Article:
How to make Vietnamese Coffee
I, like probably many other E2
noders, enjoy coffee
, and tend to consume
it in moderate-to-large quantities. This said, I had never tasted Vietnamese coffee until recently.
Once I did, however, I was hooked
. This weekend, I went out and bought the stuff to do it myself. Here's how.
Ingredients and equipment - You will need...
- vietnamese coffee press
If you don't have one already, get yourself the coffee press. You can usually find them pretty easily at Asian markets that have a slight Southeast Asian or Vietnamese slant, and a press will cost you all of about $4.00. Not a difficult price to pay, for a little taste of heaven...
- Ground coffee, perferably with chicory
This, too, can probably be bought at the same market. When I bought my press, I had picked up some chicory coffee in the store pretty matter-of-factly, but was planning on using my old Folgers for the vietnamese coffee. The woman behind the counter, asked me if I had coffee for the press, but her face brightened upon seeing me put the chicory on the counter, saying it was excellent when used in this capacity.
- condensed milk
Just about anything will do...
- Boil some water in a pot.
- While the water is boiling, take off the top, and unscrew the filter from your coffee press.
- Carefully put a spoonful or two of coffee into the bottom of the press. Don't put too much in - this coffee is strong already, and besides, you need to be able to screw the filter back on. There should be a line near the bottom of the press. Don't fill it beyond that. Screw the filter fairly tightly onto the spindle, but don't overtighten.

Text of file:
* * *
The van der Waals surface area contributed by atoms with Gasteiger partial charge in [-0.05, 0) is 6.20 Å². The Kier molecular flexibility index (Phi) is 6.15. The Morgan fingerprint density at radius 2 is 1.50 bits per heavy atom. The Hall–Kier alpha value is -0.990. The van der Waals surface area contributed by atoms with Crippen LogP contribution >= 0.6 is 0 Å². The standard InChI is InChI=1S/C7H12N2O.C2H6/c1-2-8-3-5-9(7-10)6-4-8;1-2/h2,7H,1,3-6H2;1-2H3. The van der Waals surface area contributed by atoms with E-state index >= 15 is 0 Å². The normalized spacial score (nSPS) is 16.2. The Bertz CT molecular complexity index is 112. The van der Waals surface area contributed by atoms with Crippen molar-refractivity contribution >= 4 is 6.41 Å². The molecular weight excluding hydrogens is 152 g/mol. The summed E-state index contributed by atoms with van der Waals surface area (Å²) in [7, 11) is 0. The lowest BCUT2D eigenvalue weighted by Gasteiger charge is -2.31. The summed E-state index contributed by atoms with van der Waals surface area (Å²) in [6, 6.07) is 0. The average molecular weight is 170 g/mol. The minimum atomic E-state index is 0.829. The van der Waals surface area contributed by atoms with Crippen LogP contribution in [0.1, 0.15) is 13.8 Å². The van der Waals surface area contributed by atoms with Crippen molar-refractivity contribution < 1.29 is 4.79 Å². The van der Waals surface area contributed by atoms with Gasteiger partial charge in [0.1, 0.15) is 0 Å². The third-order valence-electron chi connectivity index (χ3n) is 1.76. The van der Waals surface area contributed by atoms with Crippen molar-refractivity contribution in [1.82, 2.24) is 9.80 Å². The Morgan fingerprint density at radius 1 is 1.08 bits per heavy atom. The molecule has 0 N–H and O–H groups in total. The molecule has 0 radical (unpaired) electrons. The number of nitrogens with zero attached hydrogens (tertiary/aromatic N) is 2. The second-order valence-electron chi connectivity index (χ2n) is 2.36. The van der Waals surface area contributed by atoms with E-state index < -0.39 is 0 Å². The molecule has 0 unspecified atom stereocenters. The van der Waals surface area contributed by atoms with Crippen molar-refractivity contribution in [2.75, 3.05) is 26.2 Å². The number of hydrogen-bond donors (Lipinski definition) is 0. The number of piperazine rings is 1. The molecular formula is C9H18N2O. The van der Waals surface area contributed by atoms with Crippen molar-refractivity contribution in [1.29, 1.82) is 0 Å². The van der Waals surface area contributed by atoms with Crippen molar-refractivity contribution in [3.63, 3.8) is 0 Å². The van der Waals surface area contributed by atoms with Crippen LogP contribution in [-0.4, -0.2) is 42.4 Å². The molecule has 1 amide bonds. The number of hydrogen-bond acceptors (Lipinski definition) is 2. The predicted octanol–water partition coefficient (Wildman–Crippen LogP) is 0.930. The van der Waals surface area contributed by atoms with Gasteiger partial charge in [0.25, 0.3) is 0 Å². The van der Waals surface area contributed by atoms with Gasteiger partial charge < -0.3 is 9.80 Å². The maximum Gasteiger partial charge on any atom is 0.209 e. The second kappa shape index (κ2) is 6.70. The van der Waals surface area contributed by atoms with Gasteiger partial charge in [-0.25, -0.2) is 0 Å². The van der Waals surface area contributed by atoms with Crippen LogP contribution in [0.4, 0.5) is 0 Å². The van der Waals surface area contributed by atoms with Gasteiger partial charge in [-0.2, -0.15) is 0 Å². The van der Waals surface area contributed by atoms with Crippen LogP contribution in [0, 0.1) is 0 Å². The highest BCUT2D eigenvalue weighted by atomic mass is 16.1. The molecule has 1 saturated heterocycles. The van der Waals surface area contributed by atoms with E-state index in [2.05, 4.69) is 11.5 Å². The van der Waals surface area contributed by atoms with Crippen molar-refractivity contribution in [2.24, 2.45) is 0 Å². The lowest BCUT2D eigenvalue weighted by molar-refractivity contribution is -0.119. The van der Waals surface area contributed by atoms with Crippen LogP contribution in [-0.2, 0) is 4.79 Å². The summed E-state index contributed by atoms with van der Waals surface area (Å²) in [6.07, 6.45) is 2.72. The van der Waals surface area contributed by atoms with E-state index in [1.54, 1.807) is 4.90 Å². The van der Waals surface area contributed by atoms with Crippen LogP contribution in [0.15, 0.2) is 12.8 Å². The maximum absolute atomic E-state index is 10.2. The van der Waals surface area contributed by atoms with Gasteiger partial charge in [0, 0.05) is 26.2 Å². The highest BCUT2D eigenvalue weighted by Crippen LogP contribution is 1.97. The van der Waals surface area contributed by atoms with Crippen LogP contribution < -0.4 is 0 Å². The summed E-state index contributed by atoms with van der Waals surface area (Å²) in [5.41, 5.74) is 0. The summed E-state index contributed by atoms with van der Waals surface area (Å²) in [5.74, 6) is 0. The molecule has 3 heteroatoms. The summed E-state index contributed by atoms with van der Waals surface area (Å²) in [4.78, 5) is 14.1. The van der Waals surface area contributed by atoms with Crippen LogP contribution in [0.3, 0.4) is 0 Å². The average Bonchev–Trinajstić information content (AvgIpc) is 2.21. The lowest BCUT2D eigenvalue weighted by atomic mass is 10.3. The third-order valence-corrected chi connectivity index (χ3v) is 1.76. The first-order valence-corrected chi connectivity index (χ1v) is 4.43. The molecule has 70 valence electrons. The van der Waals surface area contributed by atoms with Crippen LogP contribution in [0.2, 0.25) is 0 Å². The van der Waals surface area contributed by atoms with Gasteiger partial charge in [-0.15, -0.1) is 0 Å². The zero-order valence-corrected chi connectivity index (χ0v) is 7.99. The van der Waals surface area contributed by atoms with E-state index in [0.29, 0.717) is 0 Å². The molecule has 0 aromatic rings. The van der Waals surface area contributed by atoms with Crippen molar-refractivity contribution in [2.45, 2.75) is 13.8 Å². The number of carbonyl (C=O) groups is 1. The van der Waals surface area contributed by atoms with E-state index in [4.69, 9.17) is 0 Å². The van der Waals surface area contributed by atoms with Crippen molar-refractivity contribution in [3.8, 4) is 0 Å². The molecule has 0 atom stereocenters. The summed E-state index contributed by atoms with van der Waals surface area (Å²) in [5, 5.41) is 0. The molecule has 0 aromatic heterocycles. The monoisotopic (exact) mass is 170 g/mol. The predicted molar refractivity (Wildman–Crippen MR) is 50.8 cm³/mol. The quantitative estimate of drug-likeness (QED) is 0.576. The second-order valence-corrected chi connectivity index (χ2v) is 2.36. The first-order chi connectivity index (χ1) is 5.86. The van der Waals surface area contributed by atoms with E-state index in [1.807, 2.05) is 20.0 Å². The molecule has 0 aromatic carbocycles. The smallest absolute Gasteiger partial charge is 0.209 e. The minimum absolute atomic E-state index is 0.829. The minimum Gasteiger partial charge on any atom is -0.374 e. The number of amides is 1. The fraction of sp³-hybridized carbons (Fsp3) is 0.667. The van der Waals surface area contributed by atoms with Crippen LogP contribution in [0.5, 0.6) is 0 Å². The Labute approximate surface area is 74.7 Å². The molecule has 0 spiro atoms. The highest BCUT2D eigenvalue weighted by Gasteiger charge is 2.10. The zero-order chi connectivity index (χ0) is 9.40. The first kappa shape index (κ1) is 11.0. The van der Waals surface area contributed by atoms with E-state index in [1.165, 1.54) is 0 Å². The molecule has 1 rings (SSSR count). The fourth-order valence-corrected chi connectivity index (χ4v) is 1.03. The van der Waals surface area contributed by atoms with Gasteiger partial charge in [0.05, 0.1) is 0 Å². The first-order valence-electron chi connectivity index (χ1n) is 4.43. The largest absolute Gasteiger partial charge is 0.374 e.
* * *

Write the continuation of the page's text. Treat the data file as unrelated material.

- In your mug or glass, pour in a bit of condensed milk. You should use enough to line the bottom of the mug. It is, of course, quite sweet, so you may use slightly more, to taste. Place the press on top of your mug.
- When your water is boiling, pour just a small amount - enough to fill about a quarter of the press - into the press itself. This is done to "soften" the coffee grounds.
- Wait about 20-30 seconds, and then unscrew the filter a bit; "two turns" is usually enough. Pour in enough water to fill the press, and put the lid on.
The coffee will take a while to percolate
- all good things take time! You can check periodically by opening the lid, but don't make a habit of it, as it will cool the water rather rapidly.
When the press is finished, you can conveniently place the filter in the upside down lid, for no muss, no fuss
. Stir the coffee up, being sure to mix it with the condensed milk at the bottom. It's a great thing
to see this dark coffee become a creamy brown as you stir...
At this point, some people pour it over ice; Others, myself included
, do not. It's personal preference, really.
Sip and enjoy!